IMF downgrades UK growth forecast - again

Although the forecast for the UK in the short term is grim the IMF improved prospects for the British economy in the coming years, ITV News Business Editor Joel Hills reports

The International Monetary Fund’s (IMF) latest assessment of the health of the global economy is in many ways encouraging.

Around the world, inflation continues to fade and economic growth is slowly picking up.

“Despite many gloomy predictions, the world avoided a recession,” celebrates the IMF’s chief economist, Pierre-Olivier Gourinchas.

Better still, in his view, there’s precious little evidence of “uncontrolled wage-price spiral”.

The cost of living crisis may not quite be over but the IMF expects price rises to slow further and “in the second half” of this year it believes central banks to begin the process of cutting interest rates.

The UK government has a lot riding on an improvement in our economic fortunes.

One of Rishi Sunak's five promises was to grow the economy, last year the UK entered a recession. Credit: PA

An election looms and the Conservatives are badly adrift in the opinion polls.

The party’s great hope is that, come the autumn, the technical recession of 2023 will be a distant memory and voters will increasingly be feeling better off again.

Cheaper mortgages look a realistic prospect and disposable incomes are already starting to increase as wage growth outpaces consumer price inflation but the scale of the “bounce back” the IMF envisages is under-whelming and not one you’d want to hang a campaign strategy on.

Economic growth in the UK is expected to register 0.5% this year, a slight downgrade from the 0.6% the IMF forecast in January.

Of the G7 advanced economies, only Germany (0.2%) is forecast to fare worse.

In the IMF’s eyes, the UK’s prospects improve in 2025 when output is projected to expand by 1.5% - the third highest in G7, ahead of France and Germany.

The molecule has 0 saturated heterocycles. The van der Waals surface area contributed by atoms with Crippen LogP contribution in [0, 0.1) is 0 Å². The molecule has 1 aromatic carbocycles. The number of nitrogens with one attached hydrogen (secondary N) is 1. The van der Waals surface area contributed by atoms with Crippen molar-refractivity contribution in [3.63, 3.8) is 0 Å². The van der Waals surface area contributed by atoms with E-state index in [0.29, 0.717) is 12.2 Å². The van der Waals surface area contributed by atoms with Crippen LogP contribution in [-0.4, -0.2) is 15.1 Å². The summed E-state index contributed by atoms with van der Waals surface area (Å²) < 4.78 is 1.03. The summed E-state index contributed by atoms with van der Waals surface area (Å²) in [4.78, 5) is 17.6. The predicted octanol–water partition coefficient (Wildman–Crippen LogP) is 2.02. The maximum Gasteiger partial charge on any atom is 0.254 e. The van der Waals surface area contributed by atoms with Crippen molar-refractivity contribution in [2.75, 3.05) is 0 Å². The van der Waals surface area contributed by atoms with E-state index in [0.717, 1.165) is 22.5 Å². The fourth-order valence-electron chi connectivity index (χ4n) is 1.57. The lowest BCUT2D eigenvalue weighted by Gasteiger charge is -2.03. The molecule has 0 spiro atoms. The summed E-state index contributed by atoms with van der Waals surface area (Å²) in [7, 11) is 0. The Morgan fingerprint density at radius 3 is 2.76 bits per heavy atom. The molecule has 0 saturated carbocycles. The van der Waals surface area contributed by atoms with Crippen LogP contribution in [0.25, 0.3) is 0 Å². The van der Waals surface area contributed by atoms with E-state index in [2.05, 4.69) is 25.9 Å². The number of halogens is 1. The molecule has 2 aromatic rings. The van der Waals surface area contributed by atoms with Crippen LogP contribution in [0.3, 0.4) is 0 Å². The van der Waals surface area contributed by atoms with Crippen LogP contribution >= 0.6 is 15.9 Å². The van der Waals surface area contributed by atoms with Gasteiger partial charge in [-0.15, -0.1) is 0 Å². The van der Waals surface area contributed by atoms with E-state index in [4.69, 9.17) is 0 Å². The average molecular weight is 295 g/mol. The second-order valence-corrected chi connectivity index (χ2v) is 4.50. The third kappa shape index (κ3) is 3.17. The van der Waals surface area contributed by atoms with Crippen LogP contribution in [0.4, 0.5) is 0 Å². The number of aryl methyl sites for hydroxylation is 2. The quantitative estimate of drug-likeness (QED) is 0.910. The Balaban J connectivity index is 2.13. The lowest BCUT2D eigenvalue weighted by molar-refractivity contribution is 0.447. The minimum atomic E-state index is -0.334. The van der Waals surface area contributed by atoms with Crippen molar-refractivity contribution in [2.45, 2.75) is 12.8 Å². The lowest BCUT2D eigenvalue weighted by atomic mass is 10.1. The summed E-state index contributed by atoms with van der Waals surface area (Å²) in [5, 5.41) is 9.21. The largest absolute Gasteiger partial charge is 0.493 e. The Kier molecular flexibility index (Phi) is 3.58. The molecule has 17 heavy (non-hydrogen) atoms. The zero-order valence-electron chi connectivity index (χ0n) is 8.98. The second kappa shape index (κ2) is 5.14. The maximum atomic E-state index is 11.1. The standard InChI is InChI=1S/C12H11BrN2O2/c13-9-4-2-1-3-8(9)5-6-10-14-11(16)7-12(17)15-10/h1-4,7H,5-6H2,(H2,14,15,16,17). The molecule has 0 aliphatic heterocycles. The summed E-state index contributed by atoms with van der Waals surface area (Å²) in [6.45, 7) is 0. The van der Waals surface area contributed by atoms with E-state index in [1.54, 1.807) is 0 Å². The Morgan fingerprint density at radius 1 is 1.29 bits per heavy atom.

Any benefit will come too late for the election.

Have you heard our podcast Talking Politics? Every week Tom, Robert and Anushka dig into the biggest issues dominating the political agenda…

The global market prices of energy and food which sent inflation up into the stratosphere are now pulling it back down to earth and with some velocity.

The IMF believes soft landings all-round look likely.

All the arrows are gradually starting to point in the right direction. Financial credit conditions are easing, share prices are rising again, and consumer and business confidence is recovering.

And the IMF now believes the permanent scarring the pandemic caused is less severe than it initially believed.

“We are not there yet,” cautions Gourinchas. There’s a lot that could still go wrong.

In some countries, inflation in the price of services looks “stubbornly high” and wage growth is inconsistent with bringing inflation sustainably back to target.

Labour shortages persist in both the US and the UK. In our case, the IMF believes that the size of the workforce has caused inflation to be higher than elsewhere and is restricting the ability of the UK economy to grow.

There are plenty of other reasons to be cautious about what happens next.

Economists have warned that continued conflict in the Middle East could lead to a spike in food, energy and transport costs. Credit: AP

The conflict in the Middle East hasn’t yet triggered another spike in energy prices but it could do.

China’s troubled property market has the potential to harm China’s growth that of its trading partners.

Many governments have spent vast sums saving jobs during the pandemic and subsiding energy bills after Russia invaded Ukraine.

National debt has risen and the cost of servicing it has increased sharply.

The IMF wants countries to “rebuild fiscal buffers,” to rebuild their reserves to deal with future economic shocks, although it recognises this is easier said than done.

Three months ago, the IMF warned the UK that now was not the time to be cutting taxes, indeed it suggested that taxes probably needed to rise.

The IMF recommended the chancellor prioritise debt reduction and investment in public services which are showing clear signs of strain.

In his Budget last month, Jeremy Hunt used a small improvement in the outlook for borrowing to finance a cut to National Insurance. He chose not to improve funding for public services.

The IMF doesn’t offer an opinion on the decision to reject its advice.

A HM Treasury Spokesperson said: "Today's report shows we are winning the battle against high inflation, with the IMF forecasting that it will fall much faster than previously expected.

"The forecast for growth in the medium term is optimistic, but like all our peers, the UK's growth in the short term has been impacted by higher interest rates, with Germany, France and Italy all experiencing larger downgrades than the UK.

"With inflation falling, wages rising, and the economy turning a corner, we have been able to lower taxes for 29 million people, as part of our plan to reward work and grow the economy."

Want a quick and expert briefing on the biggest news stories? Listen to our latest podcasts to find out What You Need To Know...